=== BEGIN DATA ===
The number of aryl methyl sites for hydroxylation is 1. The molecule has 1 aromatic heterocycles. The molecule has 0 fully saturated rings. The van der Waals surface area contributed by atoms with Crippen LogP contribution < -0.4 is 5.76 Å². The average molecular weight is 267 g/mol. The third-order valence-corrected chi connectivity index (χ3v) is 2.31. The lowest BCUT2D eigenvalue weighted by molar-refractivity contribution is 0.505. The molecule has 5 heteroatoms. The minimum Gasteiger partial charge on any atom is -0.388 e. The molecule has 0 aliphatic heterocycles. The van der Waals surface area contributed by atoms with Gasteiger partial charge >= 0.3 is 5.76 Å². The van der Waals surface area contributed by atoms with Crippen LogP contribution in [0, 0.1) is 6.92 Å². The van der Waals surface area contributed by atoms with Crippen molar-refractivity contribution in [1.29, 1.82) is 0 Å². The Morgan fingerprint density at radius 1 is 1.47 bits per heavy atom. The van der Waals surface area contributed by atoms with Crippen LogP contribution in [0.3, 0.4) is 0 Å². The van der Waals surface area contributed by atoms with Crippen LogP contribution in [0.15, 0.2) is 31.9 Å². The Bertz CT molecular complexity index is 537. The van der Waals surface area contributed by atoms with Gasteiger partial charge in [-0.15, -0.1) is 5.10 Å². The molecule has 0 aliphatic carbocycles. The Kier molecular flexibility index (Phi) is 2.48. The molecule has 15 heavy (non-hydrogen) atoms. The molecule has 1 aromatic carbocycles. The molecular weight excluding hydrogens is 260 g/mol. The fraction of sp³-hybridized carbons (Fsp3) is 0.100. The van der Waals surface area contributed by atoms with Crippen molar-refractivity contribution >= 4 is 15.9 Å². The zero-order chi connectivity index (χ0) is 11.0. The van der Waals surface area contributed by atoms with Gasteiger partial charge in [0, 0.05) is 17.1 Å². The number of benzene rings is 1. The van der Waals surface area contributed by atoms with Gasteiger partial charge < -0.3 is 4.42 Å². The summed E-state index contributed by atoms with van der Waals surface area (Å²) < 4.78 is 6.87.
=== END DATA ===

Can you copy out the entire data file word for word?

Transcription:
The number of aryl methyl sites for hydroxylation is 1. The molecule has 1 aromatic heterocycles. The molecule has 0 fully saturated rings. The van der Waals surface area contributed by atoms with Crippen LogP contribution < -0.4 is 5.76 Å². The average molecular weight is 267 g/mol. The third-order valence-corrected chi connectivity index (χ3v) is 2.31. The lowest BCUT2D eigenvalue weighted by molar-refractivity contribution is 0.505. The molecule has 5 heteroatoms. The minimum Gasteiger partial charge on any atom is -0.388 e. The molecule has 0 aliphatic heterocycles. The van der Waals surface area contributed by atoms with Gasteiger partial charge >= 0.3 is 5.76 Å². The van der Waals surface area contributed by atoms with Crippen LogP contribution in [0, 0.1) is 6.92 Å². The van der Waals surface area contributed by atoms with Crippen molar-refractivity contribution in [1.29, 1.82) is 0 Å². The Morgan fingerprint density at radius 1 is 1.47 bits per heavy atom. The van der Waals surface area contributed by atoms with Crippen LogP contribution in [0.3, 0.4) is 0 Å². The van der Waals surface area contributed by atoms with Crippen LogP contribution in [0.15, 0.2) is 31.9 Å². The Bertz CT molecular complexity index is 537. The van der Waals surface area contributed by atoms with Gasteiger partial charge in [-0.15, -0.1) is 5.10 Å². The molecule has 0 aliphatic carbocycles. The Kier molecular flexibility index (Phi) is 2.48. The molecule has 15 heavy (non-hydrogen) atoms. The molecule has 1 aromatic carbocycles. The molecular weight excluding hydrogens is 260 g/mol. The fraction of sp³-hybridized carbons (Fsp3) is 0.100. The van der Waals surface area contributed by atoms with Crippen molar-refractivity contribution >= 4 is 15.9 Å². The zero-order chi connectivity index (χ0) is 11.0. The van der Waals surface area contributed by atoms with Gasteiger partial charge in [0, 0.05) is 17.1 Å². The number of benzene rings is 1. The van der Waals surface area contributed by atoms with Gasteiger partial charge < -0.3 is 4.42 Å². The summed E-state index contributed by atoms with van der Waals surface area (Å²) < 4.78 is 6.87.